Anthem's 'Day One' patch is live now

Update: The Day One patch is now live, weighing in at just under 5GB in size. If you're already playing Anthem, you should be able to download it now, and if you're waiting for the full release, you'll get it when you get it.

Original story:

Anthem was already out to Origin Access subscribers and everyone who had preordered when BioWare said that a "day one" patch would be released for the game on February 22, when it becomes available to everyone who wants it. Today, however, lead producer Ben Irving revealed during a livestream that it will be coming sooner than that—as in, today. 

"We're actually going to deploy the patch here in a few hours," Irving said. "We're going to do it with zero downtime, is the plan. And then we'll issue some comms for people to log out of the game and get the new patch and go back in, get on the latest servers so you can keep playing. We're excited to get that out a day ahead of worldwide launch."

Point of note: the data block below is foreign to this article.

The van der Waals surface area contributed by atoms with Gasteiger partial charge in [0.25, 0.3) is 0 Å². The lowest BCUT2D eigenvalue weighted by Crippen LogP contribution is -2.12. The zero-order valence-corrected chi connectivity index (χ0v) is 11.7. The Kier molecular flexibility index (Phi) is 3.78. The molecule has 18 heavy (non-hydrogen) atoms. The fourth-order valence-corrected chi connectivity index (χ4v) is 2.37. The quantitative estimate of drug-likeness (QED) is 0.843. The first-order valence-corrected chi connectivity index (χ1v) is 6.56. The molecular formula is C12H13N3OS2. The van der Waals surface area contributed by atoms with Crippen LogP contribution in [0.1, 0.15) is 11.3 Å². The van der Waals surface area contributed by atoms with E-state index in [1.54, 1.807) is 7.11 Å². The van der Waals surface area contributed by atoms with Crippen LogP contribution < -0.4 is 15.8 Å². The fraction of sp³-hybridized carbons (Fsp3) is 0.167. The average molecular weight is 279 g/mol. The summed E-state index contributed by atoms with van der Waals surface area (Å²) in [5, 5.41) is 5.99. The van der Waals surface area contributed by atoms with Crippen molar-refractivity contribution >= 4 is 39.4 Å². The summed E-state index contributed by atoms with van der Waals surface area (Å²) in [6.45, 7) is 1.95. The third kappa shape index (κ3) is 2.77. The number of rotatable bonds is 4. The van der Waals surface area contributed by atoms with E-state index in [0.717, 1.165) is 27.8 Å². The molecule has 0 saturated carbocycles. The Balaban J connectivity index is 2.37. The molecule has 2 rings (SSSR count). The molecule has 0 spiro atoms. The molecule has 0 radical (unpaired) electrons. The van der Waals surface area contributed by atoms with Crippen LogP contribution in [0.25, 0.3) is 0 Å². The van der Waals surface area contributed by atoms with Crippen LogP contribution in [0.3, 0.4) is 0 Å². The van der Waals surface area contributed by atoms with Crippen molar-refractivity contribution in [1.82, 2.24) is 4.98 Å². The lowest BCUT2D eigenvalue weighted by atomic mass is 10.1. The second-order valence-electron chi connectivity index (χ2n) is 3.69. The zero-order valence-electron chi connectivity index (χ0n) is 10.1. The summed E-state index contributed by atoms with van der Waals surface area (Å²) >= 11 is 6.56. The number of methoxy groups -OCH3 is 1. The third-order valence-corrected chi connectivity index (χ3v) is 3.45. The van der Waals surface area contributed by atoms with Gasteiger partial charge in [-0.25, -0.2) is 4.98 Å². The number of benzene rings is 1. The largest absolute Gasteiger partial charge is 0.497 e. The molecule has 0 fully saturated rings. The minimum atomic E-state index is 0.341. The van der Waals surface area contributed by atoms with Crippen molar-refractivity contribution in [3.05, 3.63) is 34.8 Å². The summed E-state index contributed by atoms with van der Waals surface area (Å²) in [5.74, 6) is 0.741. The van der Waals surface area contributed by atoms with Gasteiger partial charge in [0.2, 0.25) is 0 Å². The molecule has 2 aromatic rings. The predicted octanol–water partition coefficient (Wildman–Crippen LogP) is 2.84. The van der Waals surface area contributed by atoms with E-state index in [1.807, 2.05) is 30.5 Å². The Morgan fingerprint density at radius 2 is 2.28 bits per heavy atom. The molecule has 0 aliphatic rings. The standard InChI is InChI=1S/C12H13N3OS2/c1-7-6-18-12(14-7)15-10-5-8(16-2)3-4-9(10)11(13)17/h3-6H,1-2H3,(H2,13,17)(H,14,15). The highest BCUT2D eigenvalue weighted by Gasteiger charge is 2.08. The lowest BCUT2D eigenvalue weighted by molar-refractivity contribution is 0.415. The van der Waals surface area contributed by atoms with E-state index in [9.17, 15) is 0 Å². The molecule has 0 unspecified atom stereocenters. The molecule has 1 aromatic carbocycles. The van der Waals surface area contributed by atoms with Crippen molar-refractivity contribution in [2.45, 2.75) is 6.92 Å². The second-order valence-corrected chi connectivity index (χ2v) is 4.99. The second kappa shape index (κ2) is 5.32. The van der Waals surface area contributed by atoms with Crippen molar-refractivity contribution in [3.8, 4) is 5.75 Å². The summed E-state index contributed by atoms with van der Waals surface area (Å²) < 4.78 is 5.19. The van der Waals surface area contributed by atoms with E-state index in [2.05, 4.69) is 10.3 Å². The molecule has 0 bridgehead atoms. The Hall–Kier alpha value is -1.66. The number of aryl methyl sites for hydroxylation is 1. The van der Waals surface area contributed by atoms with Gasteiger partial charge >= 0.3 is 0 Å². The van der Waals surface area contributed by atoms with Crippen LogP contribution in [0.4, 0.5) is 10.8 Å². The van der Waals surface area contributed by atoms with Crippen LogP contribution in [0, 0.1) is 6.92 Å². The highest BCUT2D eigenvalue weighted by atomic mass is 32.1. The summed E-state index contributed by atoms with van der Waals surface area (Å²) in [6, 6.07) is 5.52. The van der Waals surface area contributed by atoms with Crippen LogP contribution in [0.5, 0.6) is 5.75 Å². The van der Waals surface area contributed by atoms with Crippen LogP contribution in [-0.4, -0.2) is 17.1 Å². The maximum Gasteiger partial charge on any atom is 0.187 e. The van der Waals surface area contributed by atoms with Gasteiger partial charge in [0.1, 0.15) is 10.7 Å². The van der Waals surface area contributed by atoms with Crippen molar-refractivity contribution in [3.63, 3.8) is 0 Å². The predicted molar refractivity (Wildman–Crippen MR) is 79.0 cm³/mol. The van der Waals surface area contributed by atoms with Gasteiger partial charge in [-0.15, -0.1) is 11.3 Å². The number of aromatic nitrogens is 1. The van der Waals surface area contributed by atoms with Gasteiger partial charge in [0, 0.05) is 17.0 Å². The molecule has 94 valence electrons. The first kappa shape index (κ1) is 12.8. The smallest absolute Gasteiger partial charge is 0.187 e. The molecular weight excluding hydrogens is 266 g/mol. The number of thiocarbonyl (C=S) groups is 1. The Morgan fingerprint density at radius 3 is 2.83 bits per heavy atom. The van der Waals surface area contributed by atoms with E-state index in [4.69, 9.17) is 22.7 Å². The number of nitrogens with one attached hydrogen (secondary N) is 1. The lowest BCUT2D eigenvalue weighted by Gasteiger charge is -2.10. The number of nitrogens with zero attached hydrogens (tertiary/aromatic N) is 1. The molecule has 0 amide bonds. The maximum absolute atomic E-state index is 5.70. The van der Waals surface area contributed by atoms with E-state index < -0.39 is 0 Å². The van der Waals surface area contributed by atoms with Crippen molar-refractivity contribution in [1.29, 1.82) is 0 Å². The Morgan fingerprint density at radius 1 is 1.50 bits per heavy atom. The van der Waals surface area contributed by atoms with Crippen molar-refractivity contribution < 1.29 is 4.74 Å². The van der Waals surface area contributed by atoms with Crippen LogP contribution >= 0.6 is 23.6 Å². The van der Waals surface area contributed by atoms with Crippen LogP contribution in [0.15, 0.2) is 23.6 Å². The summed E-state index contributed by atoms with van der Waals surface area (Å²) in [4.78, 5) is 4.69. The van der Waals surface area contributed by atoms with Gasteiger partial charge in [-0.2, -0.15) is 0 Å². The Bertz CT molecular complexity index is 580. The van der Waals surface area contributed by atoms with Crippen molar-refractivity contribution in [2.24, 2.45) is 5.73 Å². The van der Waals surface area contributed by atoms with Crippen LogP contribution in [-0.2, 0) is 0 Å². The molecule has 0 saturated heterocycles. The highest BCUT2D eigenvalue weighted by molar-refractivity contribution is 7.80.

The full patch notes have been posted to Reddit. Loading times for older hard drives will be decreased, which is big, and there will also be fixes for "many" infinite loading screens, challenges that weren't tracking properly, and disconnection and crash bugs. Numeric modifier indicators have been added to weapons and gear, gear pieces that were missing primer or detonator icons have been fixed up, and the promised improvements to mouse and keyboard controls have been made. 

It's a big patch, but it's got a lot of ground to cover: Read our review in progress to find out why. A rollout time hasn't been announced yet but BioWare said it would be live before the midnight launch. 

Thanks, USgamer.

Andy Chalk

Andy has been gaming on PCs from the very beginning, starting as a youngster with text adventures and primitive action games on a cassette-based TRS80. From there he graduated to the glory days of Sierra Online adventures and Microprose sims, ran a local BBS, learned how to build PCs, and developed a longstanding love of RPGs, immersive sims, and shooters. He began writing videogame news in 2007 for The Escapist and somehow managed to avoid getting fired until 2014, when he joined the storied ranks of PC Gamer. He covers all aspects of the industry, from new game announcements and patch notes to legal disputes, Twitch beefs, esports, and Henry Cavill. Lots of Henry Cavill.